The remote fits nicely in the palm of your hand, but has limited capabilities. The power, volume, mute, skip, and play/pause buttons all have raised symbols so they're easy to navigate in the dark. The function button, denoted by a large F, is also raised and allows you to cycle through the sound bar's various inputs. Unfortunately, there's no direct access to Bluetooth, HDMI 1 and 2, etc.; you must press the F button repeatedly until the LED light displays the desired input. Kind of a pain. The Sound Effect button lets you choose from five different soundscape options - Bass Blast, Standard, Movie, Music, and ASC (Adaptive Sound Control), which automatically changes the setting to suit the media being played - while the Auto Volume button prevents sudden increases in volume, and the Auto Power button will simultaneously turn your LG TV on and off along with your sound bar. A level control button allows you to manipulate treble and bass, as well as the output of the subwoofer and left, right, upward-firing, and rear speakers. A recent, much-ballyhooed firmware update now lets you also control the volume of the center speaker, through which dialogue emanates (more on that below). The phone app offers much more comprehensive features (including a Sleep Timer and Night setting) and more direct access to some of the remote's functions. I may be in the minority, but I'd prefer a better remote over a slick phone app, mainly because I don't want to be distracted by news alerts, sports scores, and text messages when I just want to adjust the audio for the movie I'm watching.
Another thing that bugs me big time about this sound bar is that there's no way to adjust the brightness of the LED display. When a function is activated, the light on the display turns bright, then dims after a few seconds, but it never completely goes out...and there's no button to control that. To some, this might be a minor annoyance, but it's practically a deal-breaker for me. I admit I'm a bit over the top when it comes to errant component lights disrupting my viewing experience, but in a dark room the dimmed display really stands out, especially because the sound bar is located directly beneath the TV screen. Except for putting a piece of black felt over the offending light (and believe me, I've done that in the past with other irksome components; just ask my wife), there's no way to get rid of the illumination. Hopefully, another firmware update will address this nagging problem, because I can't believe I'm the only person who feels so passionately about it.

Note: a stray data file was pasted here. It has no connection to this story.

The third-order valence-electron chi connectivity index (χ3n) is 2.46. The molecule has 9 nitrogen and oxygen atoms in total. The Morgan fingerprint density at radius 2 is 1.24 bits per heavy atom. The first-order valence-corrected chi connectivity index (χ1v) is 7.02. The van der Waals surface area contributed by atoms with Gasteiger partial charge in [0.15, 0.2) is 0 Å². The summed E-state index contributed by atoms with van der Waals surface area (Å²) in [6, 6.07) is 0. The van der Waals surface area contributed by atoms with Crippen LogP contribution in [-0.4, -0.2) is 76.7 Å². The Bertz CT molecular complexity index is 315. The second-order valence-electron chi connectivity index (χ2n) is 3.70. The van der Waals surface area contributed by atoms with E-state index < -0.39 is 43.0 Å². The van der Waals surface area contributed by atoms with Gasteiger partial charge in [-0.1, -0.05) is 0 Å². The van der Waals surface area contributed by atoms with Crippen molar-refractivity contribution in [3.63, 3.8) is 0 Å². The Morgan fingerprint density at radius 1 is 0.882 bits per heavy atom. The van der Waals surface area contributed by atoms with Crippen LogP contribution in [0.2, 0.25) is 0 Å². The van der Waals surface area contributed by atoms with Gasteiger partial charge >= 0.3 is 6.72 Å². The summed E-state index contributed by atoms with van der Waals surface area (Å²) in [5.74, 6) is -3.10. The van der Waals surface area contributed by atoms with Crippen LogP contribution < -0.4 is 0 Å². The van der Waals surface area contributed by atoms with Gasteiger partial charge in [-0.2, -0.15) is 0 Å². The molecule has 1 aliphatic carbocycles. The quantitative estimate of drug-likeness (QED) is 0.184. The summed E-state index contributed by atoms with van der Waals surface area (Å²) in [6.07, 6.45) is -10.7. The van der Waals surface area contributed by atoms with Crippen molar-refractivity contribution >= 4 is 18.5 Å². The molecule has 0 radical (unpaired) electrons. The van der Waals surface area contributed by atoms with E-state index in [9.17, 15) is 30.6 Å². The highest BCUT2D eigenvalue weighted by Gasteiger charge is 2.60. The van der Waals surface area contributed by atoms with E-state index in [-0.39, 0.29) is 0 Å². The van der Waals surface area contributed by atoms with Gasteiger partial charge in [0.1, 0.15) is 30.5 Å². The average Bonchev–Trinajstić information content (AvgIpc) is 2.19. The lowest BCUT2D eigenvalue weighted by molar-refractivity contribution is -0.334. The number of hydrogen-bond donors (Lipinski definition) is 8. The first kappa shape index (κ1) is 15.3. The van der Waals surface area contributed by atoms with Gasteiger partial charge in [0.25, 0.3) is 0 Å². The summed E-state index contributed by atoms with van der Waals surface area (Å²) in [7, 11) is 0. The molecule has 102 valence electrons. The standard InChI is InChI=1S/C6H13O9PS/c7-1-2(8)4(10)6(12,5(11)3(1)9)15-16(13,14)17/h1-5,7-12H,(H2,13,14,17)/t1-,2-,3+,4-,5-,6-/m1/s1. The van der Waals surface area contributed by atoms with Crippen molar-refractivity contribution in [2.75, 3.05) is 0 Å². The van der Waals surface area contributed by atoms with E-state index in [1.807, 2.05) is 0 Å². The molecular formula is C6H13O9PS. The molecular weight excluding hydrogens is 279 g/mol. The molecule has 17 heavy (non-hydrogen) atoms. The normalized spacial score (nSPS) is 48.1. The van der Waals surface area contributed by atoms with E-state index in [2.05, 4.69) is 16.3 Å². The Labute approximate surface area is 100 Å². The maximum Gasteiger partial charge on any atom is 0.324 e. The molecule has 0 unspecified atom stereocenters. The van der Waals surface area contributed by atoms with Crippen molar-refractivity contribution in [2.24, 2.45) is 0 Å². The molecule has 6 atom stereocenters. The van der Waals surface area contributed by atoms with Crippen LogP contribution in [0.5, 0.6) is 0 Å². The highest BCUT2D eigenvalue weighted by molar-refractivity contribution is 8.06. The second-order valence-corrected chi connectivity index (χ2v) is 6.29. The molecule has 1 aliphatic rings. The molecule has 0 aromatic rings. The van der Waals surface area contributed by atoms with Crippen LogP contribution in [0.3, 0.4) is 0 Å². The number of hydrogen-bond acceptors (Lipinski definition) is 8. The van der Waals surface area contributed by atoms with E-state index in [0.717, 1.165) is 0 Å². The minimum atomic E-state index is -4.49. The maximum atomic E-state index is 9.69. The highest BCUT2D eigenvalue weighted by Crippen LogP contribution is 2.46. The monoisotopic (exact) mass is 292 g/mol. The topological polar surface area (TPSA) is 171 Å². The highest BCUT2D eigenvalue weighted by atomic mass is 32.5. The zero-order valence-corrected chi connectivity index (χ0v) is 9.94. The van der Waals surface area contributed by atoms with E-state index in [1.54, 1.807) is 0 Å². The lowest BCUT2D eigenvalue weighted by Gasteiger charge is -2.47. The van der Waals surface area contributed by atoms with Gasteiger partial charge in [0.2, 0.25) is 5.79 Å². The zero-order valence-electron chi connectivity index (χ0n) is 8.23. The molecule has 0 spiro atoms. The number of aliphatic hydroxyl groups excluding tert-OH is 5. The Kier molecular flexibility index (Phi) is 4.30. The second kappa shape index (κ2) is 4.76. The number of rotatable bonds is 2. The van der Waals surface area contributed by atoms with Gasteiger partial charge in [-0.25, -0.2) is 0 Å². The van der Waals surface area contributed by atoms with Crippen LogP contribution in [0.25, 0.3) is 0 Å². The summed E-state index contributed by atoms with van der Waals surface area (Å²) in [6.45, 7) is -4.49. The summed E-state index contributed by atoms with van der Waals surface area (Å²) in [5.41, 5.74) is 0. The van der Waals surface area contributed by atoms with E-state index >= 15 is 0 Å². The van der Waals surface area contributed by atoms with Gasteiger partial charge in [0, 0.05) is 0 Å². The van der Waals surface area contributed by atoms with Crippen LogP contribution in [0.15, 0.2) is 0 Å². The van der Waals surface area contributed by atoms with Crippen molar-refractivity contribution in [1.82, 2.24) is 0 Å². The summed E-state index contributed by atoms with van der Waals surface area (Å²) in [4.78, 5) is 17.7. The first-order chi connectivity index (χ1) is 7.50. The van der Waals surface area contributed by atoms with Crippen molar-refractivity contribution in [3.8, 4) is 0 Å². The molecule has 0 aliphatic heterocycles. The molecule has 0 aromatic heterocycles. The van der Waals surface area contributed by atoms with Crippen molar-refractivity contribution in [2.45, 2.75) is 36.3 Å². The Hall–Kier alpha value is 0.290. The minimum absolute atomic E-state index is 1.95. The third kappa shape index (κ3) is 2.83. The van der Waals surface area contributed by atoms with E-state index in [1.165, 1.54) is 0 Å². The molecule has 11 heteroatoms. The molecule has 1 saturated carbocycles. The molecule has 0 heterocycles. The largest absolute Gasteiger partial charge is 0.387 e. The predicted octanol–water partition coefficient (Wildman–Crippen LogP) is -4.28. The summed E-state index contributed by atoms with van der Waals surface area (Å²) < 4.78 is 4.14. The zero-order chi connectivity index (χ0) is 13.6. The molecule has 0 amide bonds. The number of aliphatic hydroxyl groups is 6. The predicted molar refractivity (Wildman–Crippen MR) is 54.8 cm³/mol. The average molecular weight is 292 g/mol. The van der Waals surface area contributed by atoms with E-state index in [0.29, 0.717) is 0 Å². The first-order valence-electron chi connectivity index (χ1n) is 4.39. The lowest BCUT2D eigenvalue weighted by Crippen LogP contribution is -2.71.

Controversy surrounded the SK10Y's release because, initially, the center channel - through which all the dialogue for movies and TV shows is funneled - was the only channel that could not be boosted or diminished by the user. The volume of all the other channels could be raised or lowered via the remote, but for some inexplicable reason, not the center channel. This caused an uproar, because the audio effects of action, fantasy, and superhero movies consistently drowned out the dialogue, rendering these coveted 4K UHD discs virtually unwatchable. It took a few weeks, but finally, LG issued a firmware update, much to the relief of many an apoplectic consumer. Yet here's the thing. The update doesn't completely fix the problem. Yes, you can now adjust the volume of the center channel, but the increments are not substantial, so that even when the channel's limits are maxed out, dialogue can still be difficult to decipher during intense effects-laden scenes. There's only one word for that: unacceptable. Nothing ruins an edge-of-your-seat sequence in which the main characters face impending doom like having to strain to hear their frantic cries, quips, and directives.